Some parents questioned the district's communication strategies as far as how they were informed of the decision about Izumizaki's leave. The district sent parents an email, described by some as "cryptic," near 5 p.m. Wednesday. Some parents said they never got the email or didn't receive it until Thursday morning. Parents suggested that phone calls and hard copy letters may have been more effective.
Parents also asked about outreach to other members of the school community, given the number of students, from past years as well as those who would have known Izumizaki from his coaching work, who also would have been affected by the news.
Stephenson said the district plans to reach out to everyone, but that current parents were her first priority because of changes in the class schedules of their children.
"Albany School District is a family," she said. "And we all know each other. And we have interrelationships. So anything that affects you is probably affecting students at the high school and students at the elementary school.... This is rocking us to our core."
CLASSROOM CHANGES FOR STUDENTS
Stephenson told parents the district decided not to hire a long-term substitute to replace Izumizaki because of concerns that a newcomer wouldn't be able to provide the same continuity and quality to students as would current Albany teachers.
She said there are nine sixth-grade sections that will absorb students from Izumizaki's classes; Stephenson said there was enough room in those sections to keep class sizes at or below the contract-mandated limit of 31.
(She noted that there was room among the existing sections due to lower-than-expected enrollment in the sixth grade this year, which she described as "a blessing" under the current circumstances.)
One cohort of Izumizaki's students will remain together, under the direction of their other core teacher, who previously had only supervised them in the morning, explained Stephenson. The downside, parents pointed out, is that these students wouldn't receive the "sixth grade transitional experience" of learning what it's like to move between teachers.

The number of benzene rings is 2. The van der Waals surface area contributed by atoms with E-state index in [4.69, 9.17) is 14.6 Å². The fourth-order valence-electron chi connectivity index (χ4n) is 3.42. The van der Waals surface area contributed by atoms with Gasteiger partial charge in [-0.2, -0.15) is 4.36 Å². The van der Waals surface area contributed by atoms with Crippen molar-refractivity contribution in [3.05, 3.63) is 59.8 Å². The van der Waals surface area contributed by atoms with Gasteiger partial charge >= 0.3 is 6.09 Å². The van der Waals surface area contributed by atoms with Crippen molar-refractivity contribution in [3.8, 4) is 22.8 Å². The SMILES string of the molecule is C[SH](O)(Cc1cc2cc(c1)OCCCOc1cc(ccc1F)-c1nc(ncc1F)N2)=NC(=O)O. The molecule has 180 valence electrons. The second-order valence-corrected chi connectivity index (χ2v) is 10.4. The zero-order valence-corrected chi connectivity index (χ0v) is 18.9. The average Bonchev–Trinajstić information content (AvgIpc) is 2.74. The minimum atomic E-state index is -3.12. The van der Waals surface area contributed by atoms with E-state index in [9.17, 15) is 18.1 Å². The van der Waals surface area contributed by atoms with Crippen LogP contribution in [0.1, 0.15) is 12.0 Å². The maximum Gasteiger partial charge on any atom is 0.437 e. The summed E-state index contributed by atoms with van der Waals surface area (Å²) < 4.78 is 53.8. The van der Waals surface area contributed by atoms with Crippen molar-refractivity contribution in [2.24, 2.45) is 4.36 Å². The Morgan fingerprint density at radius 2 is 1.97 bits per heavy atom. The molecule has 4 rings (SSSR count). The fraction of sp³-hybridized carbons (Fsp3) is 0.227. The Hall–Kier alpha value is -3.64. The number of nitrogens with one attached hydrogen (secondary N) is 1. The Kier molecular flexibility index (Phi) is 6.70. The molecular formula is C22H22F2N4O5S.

The other cohort will be split up among the remaining sixth grade teachers; parents were upset to learn that this would also mean their children would cease to be instructed by the afternoon teacher they had been getting to know, and love, this year.
Superintendent Stephenson said the children likely would acclimate to the changes faster than parents: "I hope it's not as traumatic as you all think it's going to be."
PREVENTION AND PROTECTION
One parent asked what the district does to protect students from dangerous situations with adults, particularly because "this is not the first time" this type of allegation has arisen in the district.
In 2008, veteran Albany Middle School teacher Kay Sorg was charged with sexual assault on a former student. According to news reports, Sorg admitted to an "inappropriate sexual relationship" with the former student, which lasted four years; charges were dropped because the victim did not want to testify and Sorg agreed to resign.
In 2010, Albany High wrestling coach Jon Etingoff was convicted of several counts of lewd and lascivious behavior after molesting three teenage boys. He was sentenced to more than 20 years in prison. Prosecutors said their investigation found another six victims dating back to 1975.
Stephenson said the district's hiring practices, which involve fingerprinting, reference checks, supervision and evaluations, are "excellent." She said school sports coaching staff members are trained on a range of policies designed to protect students.
"Is it enough? That's my question. Have we done enough?" she asked. She said the district is looking into hiring a consultant to determine "if there's something we're not providing in terms of training. Are we doing a good job in the supervision? Are there signs of anything we should be looking for and missing?"
Stephenson also said the district would like to find a way to address "the culture of not telling" that can arise for students in middle and high school.
"We want to know if there's anything more we can be doing to make sure students get the message: 'If something doesn't feel right, your parent needs to know. We need to know.' If we're not doing it right, what can we do to fix it?"
- Blog: Coping as a Community with Allegations of Sexual Offending
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- Parent Meeting Planned After Teacher Placed on Leave Following Alleged 'Lewd Acts'